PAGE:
By Martin Patience
The latest scandals to hit the Israeli political establishment are just two examples in a long line that have recently rocked Israeli political and public life.
Ehud Olmert's tenure as PM has been overshadowed by controversy
The Prime Minister, Ehud Olmert, is to face a police investigation into a house purchase in which he is alleged to have bought a house in Jerusalem at a price that was significantly below the true market value.
Separately he also faces allegations over the sale of Leumi bank in 2005 and the head of the Israeli Tax Authority, a top aide to Mr Olmert, and several others were arrested as part of a police investigation into possible bribery.
Meanwhile, Israel's ex-President Moshe Katsav struck a plea bargain with the attorney general to avoid rape charges. Under the bargain, he is due to be charged with lesser sexual offences and faces a suspended sentence.
Corruption scandals are part of the fabric of Israeli political history.
One factor in the Labour Party losing the election in 1977, after almost 30 years in power, was the feeling among the population that it was corrupt.
Famously, the party's leader, Yitzhak Rabin, resigned the same year after it was discovered that his wife held an illegal bank account.
More recently, Israeli prime ministers such as Benjamin Netanyahu, Ehud Barak, and Ariel Sharon have faced investigations, although none of them were ever charged with wrongdoing.
The allegations, however, tarnished their premierships.
Mr Olmert has been implicated in an alleged real estate scandal
But with the spate of recent allegations there is now a feeling among the Israeli public that corruption is scaling new heights.
Ten years ago, Israel was listed 10th in an honesty league compiled by Transparency International, an anti-corruption group based in Berlin. It has now fallen to 34th place.
"I am very worried about what I see," says Daniel Kayros, an attorney with the advocacy group Movement for Quality Governance in Israel.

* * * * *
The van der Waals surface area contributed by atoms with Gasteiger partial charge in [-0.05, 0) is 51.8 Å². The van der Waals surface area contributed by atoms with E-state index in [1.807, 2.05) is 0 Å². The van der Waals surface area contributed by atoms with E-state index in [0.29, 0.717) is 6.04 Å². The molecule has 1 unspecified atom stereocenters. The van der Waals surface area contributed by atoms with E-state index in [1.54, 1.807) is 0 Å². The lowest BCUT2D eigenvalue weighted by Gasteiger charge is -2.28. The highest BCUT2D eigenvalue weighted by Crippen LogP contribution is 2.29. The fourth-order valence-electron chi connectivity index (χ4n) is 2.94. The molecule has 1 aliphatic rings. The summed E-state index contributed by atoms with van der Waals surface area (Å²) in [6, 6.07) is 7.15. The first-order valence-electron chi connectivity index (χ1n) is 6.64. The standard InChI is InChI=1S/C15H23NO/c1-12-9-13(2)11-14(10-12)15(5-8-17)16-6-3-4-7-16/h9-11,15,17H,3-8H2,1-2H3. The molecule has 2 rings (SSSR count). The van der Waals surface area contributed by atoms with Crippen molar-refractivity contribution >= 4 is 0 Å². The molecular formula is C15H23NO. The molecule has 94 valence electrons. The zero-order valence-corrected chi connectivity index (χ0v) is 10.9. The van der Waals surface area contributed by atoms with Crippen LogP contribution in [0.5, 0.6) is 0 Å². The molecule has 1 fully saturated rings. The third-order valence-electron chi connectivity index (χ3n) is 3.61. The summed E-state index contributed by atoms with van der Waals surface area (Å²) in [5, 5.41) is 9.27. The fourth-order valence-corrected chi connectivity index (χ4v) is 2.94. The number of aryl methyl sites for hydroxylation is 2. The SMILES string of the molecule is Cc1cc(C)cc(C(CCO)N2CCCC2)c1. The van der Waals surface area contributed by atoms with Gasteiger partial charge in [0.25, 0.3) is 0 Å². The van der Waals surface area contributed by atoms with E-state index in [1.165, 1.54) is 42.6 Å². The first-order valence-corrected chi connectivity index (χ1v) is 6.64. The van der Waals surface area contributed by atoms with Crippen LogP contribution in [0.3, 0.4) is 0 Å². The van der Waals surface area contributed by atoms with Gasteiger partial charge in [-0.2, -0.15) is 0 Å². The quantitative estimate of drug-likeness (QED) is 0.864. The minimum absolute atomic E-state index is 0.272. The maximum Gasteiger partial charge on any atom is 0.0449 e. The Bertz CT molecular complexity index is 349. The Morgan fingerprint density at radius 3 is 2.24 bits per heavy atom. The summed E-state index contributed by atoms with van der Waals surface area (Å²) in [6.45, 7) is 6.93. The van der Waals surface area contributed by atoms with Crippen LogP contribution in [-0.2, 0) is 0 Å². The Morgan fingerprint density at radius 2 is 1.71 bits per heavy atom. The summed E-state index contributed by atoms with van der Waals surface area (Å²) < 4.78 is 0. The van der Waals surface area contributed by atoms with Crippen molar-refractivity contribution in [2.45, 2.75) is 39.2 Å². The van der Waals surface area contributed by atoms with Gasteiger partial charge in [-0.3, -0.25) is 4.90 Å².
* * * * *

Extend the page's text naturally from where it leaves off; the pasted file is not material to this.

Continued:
"The corruption we are facing now is terrible. It's almost at an epidemic level."
Mr Kayros points to the Israeli electoral system of proportional representation as perhaps being more vulnerable to corruption that other forms of government.
"Often the level of accountability between a politician and his people that voted him in is not there," says Mr Kayros. "A politician can easily forget whose interests he is representing."
Mr Kayros also says that Israel's continued conflict with the Palestinians and some of its neighbours means that other issues - such as tackling corruption - take a back seat.
"You may be committed to other social issues but in this country the security issues trump everything," he says.
"It's very clear in democracy you get what you vote for and tackling corruption isn't a major issue here."
Security, not public probity, is at the top of most voters' agendas
With it being almost impossible to gauge the level of corruption in society, some experts argue that the Israeli police are just becoming more successful at tackling corruption, which explains the recent spate of cases.
But more needs to be done on the issue, says Prof Asher Arian, a senior fellow at the Israel Democracy Institute in Jerusalem.
"The lines are very blurred as to what is and isn't corruption in some cases," he says. "The Israeli judiciary needs to tighten up on these laws."
With the issue of corruption dominating Israeli newspapers and airwaves, Mr Kayros sees one silver lining: the issue is being highlighted.
During the last Israeli election all the leaders of the major parties signed a petition pledging to fight corruption.
"I'm not naive," says Mr Kayros. "But it's a good start to begin tackling the problem."